Gtenhol 2008-04-20 14:33:52
Help! We have a 14 year old obese male tabby that was recently
diagnosed as diabetic and we’re having a heck of a time getting him to
eat. About a week ago he got very sick and was probably leading up to
this slowly for weeks. A week ago he became very lethargic and
basically out of it so badly that within 24 hours we had him into the
emergency vet. He had severe ketoacidosis, dehydration and blood sugar
levels over 700. They told us he was literally hours from death. So
he was given fluids, insulin, etc. and stayed there for 4 days. We
brought him him 48 hours ago. Yesterday I force fed him 2 meals and 2
snacks and that was an awful mess I could tell he absolutely hated.
This morning I tried again to force feed him and he had his jaw clamped
tight and refused. Since he entered the hospital and once home he’s
been on a diabetic diet using special Purina canned food. So anyway, I
phoned the vet and she told me it was more important to get him to eat
than to worry about what so I’ve given him a buffet of his favorite
foods today, including the hard food he’s eaten and enjoyed for years.
He nibbled a tiny amount of Fancy Feast and licked the gravy off
another, took about two licks of a bowl of milk, and that’s it. He’s
clearly not hungry. At first we thought he didn’t like the food but
we’ve offered some of his favorites and nothing.
I know I’m rambling a bit here but I’m quite distressed over this cat.
He’s been such a wonderful cat and although he was so, so sick, we made
the decision and went to the huge expense to have him treated. Now we
are wondering if we made the right decision. Does he have something
else going on that’s causing his loss of appetite? Was there lasting
and potentially fatal damage from being so sick? In the hospital his
liver and kidney function tested normal although he did have a large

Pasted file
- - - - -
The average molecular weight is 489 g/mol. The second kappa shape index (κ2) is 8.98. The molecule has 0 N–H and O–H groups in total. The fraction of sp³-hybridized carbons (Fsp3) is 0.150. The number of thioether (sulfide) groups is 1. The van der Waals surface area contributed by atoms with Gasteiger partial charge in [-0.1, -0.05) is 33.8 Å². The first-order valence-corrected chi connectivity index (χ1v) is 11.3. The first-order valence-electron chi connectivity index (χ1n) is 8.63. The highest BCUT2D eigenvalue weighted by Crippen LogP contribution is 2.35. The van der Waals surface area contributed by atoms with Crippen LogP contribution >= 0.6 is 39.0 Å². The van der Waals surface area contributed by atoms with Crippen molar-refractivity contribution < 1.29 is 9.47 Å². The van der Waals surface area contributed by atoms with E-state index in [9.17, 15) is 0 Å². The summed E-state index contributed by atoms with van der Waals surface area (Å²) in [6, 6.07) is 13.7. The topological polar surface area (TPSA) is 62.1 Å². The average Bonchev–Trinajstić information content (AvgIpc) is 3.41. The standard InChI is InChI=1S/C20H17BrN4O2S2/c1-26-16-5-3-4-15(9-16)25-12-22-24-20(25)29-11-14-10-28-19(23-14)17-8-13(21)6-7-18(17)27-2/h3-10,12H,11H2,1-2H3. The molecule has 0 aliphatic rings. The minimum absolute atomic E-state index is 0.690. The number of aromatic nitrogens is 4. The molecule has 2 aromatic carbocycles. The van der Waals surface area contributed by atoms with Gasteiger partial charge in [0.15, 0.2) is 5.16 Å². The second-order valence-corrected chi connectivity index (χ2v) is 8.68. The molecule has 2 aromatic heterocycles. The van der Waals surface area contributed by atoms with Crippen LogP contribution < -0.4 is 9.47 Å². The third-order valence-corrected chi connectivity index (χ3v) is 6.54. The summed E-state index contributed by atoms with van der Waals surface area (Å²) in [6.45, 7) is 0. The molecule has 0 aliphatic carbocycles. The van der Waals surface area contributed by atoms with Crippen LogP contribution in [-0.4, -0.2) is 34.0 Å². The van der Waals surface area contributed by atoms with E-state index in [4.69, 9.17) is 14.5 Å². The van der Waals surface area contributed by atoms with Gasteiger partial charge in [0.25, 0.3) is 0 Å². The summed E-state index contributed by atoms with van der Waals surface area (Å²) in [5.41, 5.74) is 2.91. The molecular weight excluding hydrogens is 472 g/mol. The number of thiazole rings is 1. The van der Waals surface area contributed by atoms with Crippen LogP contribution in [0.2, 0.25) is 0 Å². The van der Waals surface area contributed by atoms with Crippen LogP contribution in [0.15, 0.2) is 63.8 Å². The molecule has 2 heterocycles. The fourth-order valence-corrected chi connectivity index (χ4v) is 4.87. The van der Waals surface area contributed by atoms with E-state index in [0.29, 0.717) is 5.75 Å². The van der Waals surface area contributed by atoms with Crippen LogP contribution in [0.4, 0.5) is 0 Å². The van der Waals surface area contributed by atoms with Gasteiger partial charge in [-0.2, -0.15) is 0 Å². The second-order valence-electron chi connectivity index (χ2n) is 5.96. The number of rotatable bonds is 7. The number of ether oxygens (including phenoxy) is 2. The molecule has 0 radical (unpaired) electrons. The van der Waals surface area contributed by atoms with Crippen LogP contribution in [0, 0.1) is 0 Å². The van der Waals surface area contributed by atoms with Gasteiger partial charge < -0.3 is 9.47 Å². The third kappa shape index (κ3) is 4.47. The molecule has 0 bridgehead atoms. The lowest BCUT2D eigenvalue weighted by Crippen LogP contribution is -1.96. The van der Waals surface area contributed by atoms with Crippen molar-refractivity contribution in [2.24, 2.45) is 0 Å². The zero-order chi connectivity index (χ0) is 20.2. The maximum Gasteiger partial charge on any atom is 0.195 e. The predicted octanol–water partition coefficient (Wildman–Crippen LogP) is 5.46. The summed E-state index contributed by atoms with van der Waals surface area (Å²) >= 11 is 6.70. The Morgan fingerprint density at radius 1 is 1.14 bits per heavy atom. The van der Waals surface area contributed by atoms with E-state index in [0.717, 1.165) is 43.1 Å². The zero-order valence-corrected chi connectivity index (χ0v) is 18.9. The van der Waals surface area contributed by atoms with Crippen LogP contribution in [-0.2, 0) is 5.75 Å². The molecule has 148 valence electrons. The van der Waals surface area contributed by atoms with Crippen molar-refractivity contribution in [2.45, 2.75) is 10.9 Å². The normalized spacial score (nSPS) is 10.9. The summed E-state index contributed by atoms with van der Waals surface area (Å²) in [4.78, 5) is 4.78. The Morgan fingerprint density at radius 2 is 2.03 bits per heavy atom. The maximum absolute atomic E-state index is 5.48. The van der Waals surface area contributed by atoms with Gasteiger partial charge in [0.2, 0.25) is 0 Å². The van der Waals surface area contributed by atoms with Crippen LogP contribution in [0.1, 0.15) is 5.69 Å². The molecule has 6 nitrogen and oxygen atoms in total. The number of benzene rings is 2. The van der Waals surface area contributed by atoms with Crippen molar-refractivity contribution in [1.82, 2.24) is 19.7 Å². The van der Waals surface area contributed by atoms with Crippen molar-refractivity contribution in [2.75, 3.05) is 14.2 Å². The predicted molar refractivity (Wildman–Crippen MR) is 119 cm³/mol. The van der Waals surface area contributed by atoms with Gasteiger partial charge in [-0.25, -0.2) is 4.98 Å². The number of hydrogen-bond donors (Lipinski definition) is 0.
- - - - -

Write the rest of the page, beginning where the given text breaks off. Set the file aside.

amount of ketones which lessed with treatment.
We’re just at a loss as to how to get this cat to eat. I’m willing to
force feed him temporarily but if I can’t get his jaw open even that is
somewhat impossible. So any suggestions as to how to get him to eat?
Any theories on his prognosis? It’s been an extremely emotional
roller-coaster of a week and we’re ready to settle down into a routine.
The insulin injections are no big deal. He handles it well and we
don’t have a problem giving them. But without eating we don’t have to
Thanks for reading and for the advice and input,
Biggerbadderba 2008-04-20 14:34:13
Son my son
You need to take the cat on a long a** walk.
If he won’t walk on a leash.
Put him in the car, go find a big vacant field, carry him out in the
middle of it, and he will follow you back. Repeat until he is hungry.
You gotta get his heart rate back up, his energy level. His metabolism
Walk That Cat
Im a fat cats worst nightmare
Candace 2008-04-20 14:34:28
Call your vet and ask him/her about cyproheptadine (periactin) which is
used as an appetite stimulant for cats. It’s much easier than force
feeding. It has worked great on the 2 cats I have used it on and
several other people on this ng have also used it successfully. It has
few, if any, side effects other than making them a little restless at
first. Usually, I only give one or 2 doses and that jumpstarts their
Cheryl 2008-04-20 14:35:21